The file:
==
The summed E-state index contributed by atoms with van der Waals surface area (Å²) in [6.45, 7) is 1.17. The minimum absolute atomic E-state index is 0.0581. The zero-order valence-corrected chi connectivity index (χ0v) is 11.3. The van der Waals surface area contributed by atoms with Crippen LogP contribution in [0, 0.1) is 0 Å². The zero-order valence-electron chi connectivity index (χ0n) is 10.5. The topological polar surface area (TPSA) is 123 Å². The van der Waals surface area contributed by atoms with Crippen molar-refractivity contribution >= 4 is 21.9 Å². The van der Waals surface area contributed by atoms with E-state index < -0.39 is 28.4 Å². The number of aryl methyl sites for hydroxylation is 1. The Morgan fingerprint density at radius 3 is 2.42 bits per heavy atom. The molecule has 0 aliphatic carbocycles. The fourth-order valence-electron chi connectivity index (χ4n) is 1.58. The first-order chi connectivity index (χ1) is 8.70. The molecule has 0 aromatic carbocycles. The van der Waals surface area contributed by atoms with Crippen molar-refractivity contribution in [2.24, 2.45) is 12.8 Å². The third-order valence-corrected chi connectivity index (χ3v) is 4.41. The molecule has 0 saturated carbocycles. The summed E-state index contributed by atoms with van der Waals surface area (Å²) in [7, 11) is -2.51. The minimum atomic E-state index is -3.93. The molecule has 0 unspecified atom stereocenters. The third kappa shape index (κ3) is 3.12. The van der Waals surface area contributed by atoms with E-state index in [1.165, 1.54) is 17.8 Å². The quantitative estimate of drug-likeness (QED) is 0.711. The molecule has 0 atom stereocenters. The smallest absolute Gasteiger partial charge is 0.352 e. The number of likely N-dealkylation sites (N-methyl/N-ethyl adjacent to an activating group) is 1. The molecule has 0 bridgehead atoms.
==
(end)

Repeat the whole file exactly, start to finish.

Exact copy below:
The summed E-state index contributed by atoms with van der Waals surface area (Å²) in [6.45, 7) is 1.17. The minimum absolute atomic E-state index is 0.0581. The zero-order valence-corrected chi connectivity index (χ0v) is 11.3. The van der Waals surface area contributed by atoms with Crippen LogP contribution in [0, 0.1) is 0 Å². The zero-order valence-electron chi connectivity index (χ0n) is 10.5. The topological polar surface area (TPSA) is 123 Å². The van der Waals surface area contributed by atoms with Crippen molar-refractivity contribution >= 4 is 21.9 Å². The van der Waals surface area contributed by atoms with E-state index < -0.39 is 28.4 Å². The number of aryl methyl sites for hydroxylation is 1. The Morgan fingerprint density at radius 3 is 2.42 bits per heavy atom. The molecule has 0 aliphatic carbocycles. The fourth-order valence-electron chi connectivity index (χ4n) is 1.58. The first-order chi connectivity index (χ1) is 8.70. The molecule has 0 aromatic carbocycles. The van der Waals surface area contributed by atoms with Crippen molar-refractivity contribution in [2.24, 2.45) is 12.8 Å². The third-order valence-corrected chi connectivity index (χ3v) is 4.41. The molecule has 0 saturated carbocycles. The summed E-state index contributed by atoms with van der Waals surface area (Å²) in [7, 11) is -2.51. The minimum atomic E-state index is -3.93. The molecule has 0 unspecified atom stereocenters. The third kappa shape index (κ3) is 3.12. The van der Waals surface area contributed by atoms with E-state index in [1.165, 1.54) is 17.8 Å². The quantitative estimate of drug-likeness (QED) is 0.711. The molecule has 0 atom stereocenters. The smallest absolute Gasteiger partial charge is 0.352 e. The number of likely N-dealkylation sites (N-methyl/N-ethyl adjacent to an activating group) is 1. The molecule has 0 bridgehead atoms.